“It is silly, having two north west teams trekking down to Wembley on a Bank Holiday weekend when the trains are off,” he says. “It does feel a bit mad.

“But I think back 12-18 months when all of this was taken away from us. I remember watching games in my living room, watching us lose and then having to put a headset on and record shows with three other people who were just as depressed as I am.

“I think that helps appreciate what we have now, and puts things in perspective a little bit.”

Gibbons and The Anfield Wrap crew will travel together in a minibus, as they did for the 2018 and 2019 Champions League finals, as well as the Carabao Cup final earlier this year.

“We’re setting off at 8am, because for the League Cup final we found it was hard to get a drink in the pubs around the stadium,” he says.

“We’d have done the minibus anyway, to be honest. It suits us in terms of content, being self-contained and having everyone together.

"We’ll record a show on the way down and we’ll have our updates throughout the day. And then we can leave our gear on the bus instead of stuffing it into a locker at Euston or wherever.

"And then if we win, we can have a decent party on the way back!”

Bentham, meanwhile, laughs as he relays his own coach story from the Carabao Cup final.

“When we got back to the meeting point, our coach was the only one that didn’t have its lights on,” he says. “The driver said the fan belt had packed in, and the lad who owned the coach was driving down with a new one.

“This was about 8.30pm, and he got there at 11.30! Fortunately, we were able to stick most of our lads on other coaches, and even more fortunately, the coach park was next to a pub, so the 15 of us who stayed behind to wait were able to dive in there.

"We got back at about 4.30am, and my missus still hasn’t let it go!”

Hopefully, no such drama awaits this weekend, although most are heading south with trepidation, and with little good to say about the FA and their planning.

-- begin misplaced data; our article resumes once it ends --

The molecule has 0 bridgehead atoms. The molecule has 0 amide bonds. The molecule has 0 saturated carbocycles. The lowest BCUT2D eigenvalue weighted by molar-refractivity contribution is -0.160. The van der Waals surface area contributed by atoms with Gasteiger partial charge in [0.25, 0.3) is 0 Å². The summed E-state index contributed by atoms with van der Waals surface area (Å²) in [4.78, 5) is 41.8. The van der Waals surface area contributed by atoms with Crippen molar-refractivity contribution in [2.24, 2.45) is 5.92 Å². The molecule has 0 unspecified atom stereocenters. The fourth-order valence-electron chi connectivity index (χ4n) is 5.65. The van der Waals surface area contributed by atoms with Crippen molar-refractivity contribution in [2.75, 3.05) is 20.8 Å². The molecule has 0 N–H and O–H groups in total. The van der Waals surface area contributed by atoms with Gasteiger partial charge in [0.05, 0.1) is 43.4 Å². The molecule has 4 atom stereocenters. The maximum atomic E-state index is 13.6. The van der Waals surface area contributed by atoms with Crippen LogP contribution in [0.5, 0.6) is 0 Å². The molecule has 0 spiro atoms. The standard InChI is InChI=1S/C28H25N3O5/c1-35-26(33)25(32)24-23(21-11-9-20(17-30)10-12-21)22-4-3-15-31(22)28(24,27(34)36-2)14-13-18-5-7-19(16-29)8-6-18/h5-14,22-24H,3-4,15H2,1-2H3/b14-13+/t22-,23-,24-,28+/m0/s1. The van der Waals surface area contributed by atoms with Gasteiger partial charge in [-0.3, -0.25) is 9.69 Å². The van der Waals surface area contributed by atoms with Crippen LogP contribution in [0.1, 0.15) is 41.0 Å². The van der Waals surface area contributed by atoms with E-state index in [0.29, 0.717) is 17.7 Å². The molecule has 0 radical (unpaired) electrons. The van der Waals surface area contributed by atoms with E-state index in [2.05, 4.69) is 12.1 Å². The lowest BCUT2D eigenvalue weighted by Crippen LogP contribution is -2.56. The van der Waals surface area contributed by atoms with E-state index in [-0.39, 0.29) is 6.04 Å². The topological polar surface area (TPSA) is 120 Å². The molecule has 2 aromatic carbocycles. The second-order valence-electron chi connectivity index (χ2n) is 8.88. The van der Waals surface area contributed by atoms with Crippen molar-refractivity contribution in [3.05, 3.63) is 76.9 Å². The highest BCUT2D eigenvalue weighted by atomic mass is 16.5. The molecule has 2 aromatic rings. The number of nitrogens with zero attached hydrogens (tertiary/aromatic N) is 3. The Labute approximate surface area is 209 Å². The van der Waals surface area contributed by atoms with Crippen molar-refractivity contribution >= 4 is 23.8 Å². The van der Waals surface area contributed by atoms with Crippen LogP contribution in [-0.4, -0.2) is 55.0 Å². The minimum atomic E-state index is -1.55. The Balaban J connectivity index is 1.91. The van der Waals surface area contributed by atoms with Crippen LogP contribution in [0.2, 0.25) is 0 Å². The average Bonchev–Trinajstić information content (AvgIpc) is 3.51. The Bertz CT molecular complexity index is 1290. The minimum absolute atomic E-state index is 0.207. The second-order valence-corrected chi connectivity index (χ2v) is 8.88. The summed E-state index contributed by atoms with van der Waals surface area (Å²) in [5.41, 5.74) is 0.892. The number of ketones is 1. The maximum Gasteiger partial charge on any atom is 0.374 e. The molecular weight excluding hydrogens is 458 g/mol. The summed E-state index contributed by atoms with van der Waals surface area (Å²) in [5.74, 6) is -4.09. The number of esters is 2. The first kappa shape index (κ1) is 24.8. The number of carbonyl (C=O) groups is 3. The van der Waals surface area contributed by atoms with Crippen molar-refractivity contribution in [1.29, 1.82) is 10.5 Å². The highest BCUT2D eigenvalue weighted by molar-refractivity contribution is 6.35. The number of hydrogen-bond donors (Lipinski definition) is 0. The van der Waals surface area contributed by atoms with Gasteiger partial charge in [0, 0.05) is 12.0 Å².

“It’s funny,” says Blott. “Because they’ve made a gesture by putting on 100 free coaches for fans [50 for Liverpool, 50 for Manchester City], but they wouldn’t have done that had supporters not complained.

“And what they’ve done is they’ve come up with a solution to a problem they knew existed years ago, one they either didn’t plan for or which they just ignored.”

Blott also points out, not unreasonably, another element to it all – the environment.

“How does this fit with their sustainability policy, I wonder?” he says. “Earlier this season we had a ‘net-zero’ game [between Tottenham and Chelsea], and now the FA are putting hundreds of vehicles on the road just so they can play a big game at Wembley when nobody wants to.

"I’m not sure what their carbon footprint is for this one!”

Despite the protests, of course, Liverpool’s allocation sold out quickly once the fixture was confirmed, and you can guarantee that Reds fans will be loud, passionate and colourful come 3.30pm Saturday.

“It’s what we do,” says Kay. “And that’s what the FA and other governing bodies are able to rely on.

"They can manipulate and monetise fans’ loyalty, because they know that we will find a way to be there.”

Blott agrees.

“It’s just another challenge, but we rise to those every time,” he says. “There’ll be some stories from this weekend, and the next few weeks, for sure.

“For all the inconvenience, we’d still rather be playing at Wembley on Saturday than not!”